Due to significant disparities in biomedical research capabilities at predominantly minority institutions, the NIH established a program (Research Centers in Minority Institutions) to enhance research capabilities in these institutions in early 1980s. The goal of the RCMI program is to enhance the research capacity and infrastructure at minority colleges and universities that offer doctorates in health sciences. It provides funding to recruit established and promising researchers, acquire advanced instrumentation, renovation of laboratories for competitive research, fund core research facilities, and other research support. Clark Atlanta University received its first RCMI program grant in 1985 and has been funded by this program continuously for the last 22 years. The most recent grant was funded in 2008 and our current 5 year funding period started on September 1, 2008. During the initial funding period, we have continued to expand and enhance our research activities of building a world class center dedicated to research in prostate cancer and its impact in the African-American community. Our specific goals are: 1) to develop and expand current research core facilities vital for carrying out research on the cellular and molecular biology of prostate cancer and 2) to recruit additional faculty and research staff who will further strengthen CCRTD. To provide additional support to CCRTD investigators, we have established three new core units within CCRTD Core Facilities: Histology Core Laboratory, Bioinformatics and Biostatistics Core and Analytical Core. Funds are also included to recruit three additional faculty members at CAU who will be committed to high caliber research in the area of prostate cancer biology and chemistry. This grant also supports four Ph.D. graduate students and four post-doctoral fellows at CCRTD.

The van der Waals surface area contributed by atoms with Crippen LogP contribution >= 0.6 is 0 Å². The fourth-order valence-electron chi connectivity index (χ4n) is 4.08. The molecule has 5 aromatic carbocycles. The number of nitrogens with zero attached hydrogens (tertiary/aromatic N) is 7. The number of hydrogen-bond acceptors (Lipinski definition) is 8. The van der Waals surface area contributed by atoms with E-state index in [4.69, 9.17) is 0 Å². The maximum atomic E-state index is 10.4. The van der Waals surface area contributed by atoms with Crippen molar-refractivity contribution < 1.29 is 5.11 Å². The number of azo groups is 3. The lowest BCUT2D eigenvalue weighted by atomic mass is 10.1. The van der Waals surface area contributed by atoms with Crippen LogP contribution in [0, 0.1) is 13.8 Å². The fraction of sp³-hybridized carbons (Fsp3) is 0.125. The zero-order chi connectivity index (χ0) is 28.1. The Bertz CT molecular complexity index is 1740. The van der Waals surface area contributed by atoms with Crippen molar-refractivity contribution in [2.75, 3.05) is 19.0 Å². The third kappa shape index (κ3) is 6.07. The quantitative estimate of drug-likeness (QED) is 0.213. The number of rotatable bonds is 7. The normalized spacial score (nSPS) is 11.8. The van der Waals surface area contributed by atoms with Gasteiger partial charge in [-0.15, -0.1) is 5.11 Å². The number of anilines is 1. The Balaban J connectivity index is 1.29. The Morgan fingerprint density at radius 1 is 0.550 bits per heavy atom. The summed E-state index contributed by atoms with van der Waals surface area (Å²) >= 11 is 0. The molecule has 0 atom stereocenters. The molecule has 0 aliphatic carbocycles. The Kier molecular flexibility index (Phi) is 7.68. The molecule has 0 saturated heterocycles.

Georgia Research Alliance (GRA)
Georgia Research Alliance (GRA), a private foundation created with funds provided by both private industry and the State of Georgia, was established in the early 1990s to increase the competitiveness of biomedical and technical research in the State of Georgia. GRA chose six academic institutions in Georgia to invest in their research development. GRA promotes cooperative research and development in technology transfer projects with private industry and increases awareness of the exceptional technological capabilities in Georgia especially in the environmental, information, telecommunications and biomedical areas. It supports these activities by providing funds for the recruitment of eminent scholars and for building research infrastructure in these institutions. Clark Atlanta University is the only HBCU which is a part of this consortium. Other institutions include Emory University, Georgia Institute of Technology, Georgia State University, University of Georgia and the Medical College of Georgia. GRA support to Clark Atlanta University has been very important to the development of research infrastructure in natural sciences.